Wilson Center Projects
"No Place for Sissies: The Silent Scandal of Elder Abuse and Neglect in an Aging America"
My road to the field of elder abuse and thus to the Wilson Center was borne of a long series of counterintuitive decisions. Although I was initially headed for medicine, while an undergraduate I took a law school class in mental health law and began to learn about the countless riveting, impossible, shameful and heartbreaking issues at the intersection of public health, vulnerability and the law. I was hooked. After law school and a judicial clerkship, I went to the Department of Justice – a great place for young lawyers to learn their craft. I pursued civil fraud cases against entities as varied as correspondence truck driving schools and major universities. Just as a case involving scientific grant fraud and illegal profits from the sale of an experimental drug was drawing to the close, a series of Senate hearings illuminated the woes in nursing homes, raising the question: what is the executive branch doing about this problem? DOJ formed a Nursing Home Initiative which I began to coordinate. I quickly learned that I had stumbled into a fascinating field with countless potential avenues for work close to the issues that had drawn me to the law in the first place.Early on I expanded the Initiative beyond only nursing homes to include elder abuse generally, wherever it occurred.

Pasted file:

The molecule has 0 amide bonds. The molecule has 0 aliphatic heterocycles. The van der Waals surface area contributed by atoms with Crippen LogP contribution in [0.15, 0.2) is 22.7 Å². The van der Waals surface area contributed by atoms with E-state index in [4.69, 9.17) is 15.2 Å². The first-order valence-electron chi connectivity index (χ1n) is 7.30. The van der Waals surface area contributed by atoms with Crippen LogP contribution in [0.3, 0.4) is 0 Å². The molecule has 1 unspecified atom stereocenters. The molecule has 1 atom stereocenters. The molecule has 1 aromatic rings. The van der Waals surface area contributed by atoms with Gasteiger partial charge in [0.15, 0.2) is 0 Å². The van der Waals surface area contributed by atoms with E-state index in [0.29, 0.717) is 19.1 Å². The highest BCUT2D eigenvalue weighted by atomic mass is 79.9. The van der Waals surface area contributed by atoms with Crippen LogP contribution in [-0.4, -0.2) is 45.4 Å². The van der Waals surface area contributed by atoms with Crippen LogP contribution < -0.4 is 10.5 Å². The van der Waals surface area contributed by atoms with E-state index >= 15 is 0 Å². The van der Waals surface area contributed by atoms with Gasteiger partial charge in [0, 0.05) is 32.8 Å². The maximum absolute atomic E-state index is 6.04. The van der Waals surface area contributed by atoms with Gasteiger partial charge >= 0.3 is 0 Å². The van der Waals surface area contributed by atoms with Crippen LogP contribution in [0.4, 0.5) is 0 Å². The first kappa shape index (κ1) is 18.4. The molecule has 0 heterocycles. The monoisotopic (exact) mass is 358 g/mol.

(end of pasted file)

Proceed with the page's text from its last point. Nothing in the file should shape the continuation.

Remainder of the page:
Other projects included seeking a budget, seeding a grant program that, among other things, provided the lion's share of funding for the first ever (simultaneous with NIA) elder abuse research solicitation, funding ground-breaking research, launching the field of elder abuse forensics, working with federal lawyers around the country to develop a body of case law and pursue civil and criminal cases against providers that billed Medicare and Medicaid for what amounted to abuse and neglect of frail patients, organizing numerous events, including a series of regional conferences (often the first time many actors in the field met one another), and forming working groups at the state and local levels to promote ongoing efforts.
Although Congress has passed major comprehensive laws relating to child abuse (in 1974) and violence against women (in 1994), no similar elder abuse law exists despite decades of hearings decrying the problem. My work had illustrated many potential measures that would require legislation to implement. I thus was fortunate to work with the Senate Special Committee on Aging, on loan from DOJ, to draft the Elder Justice Act, the first comprehensive bill to address elder abuse. Despite broad bipartisan support, the Elder Justice Act, first introduced in 2002, remains unenacted although the field is chronically lacking in resources, data, infrastructure, expertise and public awareness. My goal for this project is to write a book that will propel change by raising public awareness and serve as a resource and catalyst for policy-makers, researchers, practitioners and the public.
- "The Justice System's Approach to Elder Abuse, Neglect and Exploitation," Journal of Elder Abuse and Neglect, (publication pending)
- "Medical Forensic Issues in Elder Abuse and Neglect," National Academies Press, commissioned by the National Academy of Science, published in the book Elder Mistreatment: Abuse, Neglect, and Exploitation in an Aging America, National Academies Press, 2003 (co-author)
- "Federal Law Enforcement in Long Term Care," University of Maryland Journal of Health Care Law & Policy, 4 J. Health Care Law & Policy, 230, 2002
August 4, 2007 - September 20, 2011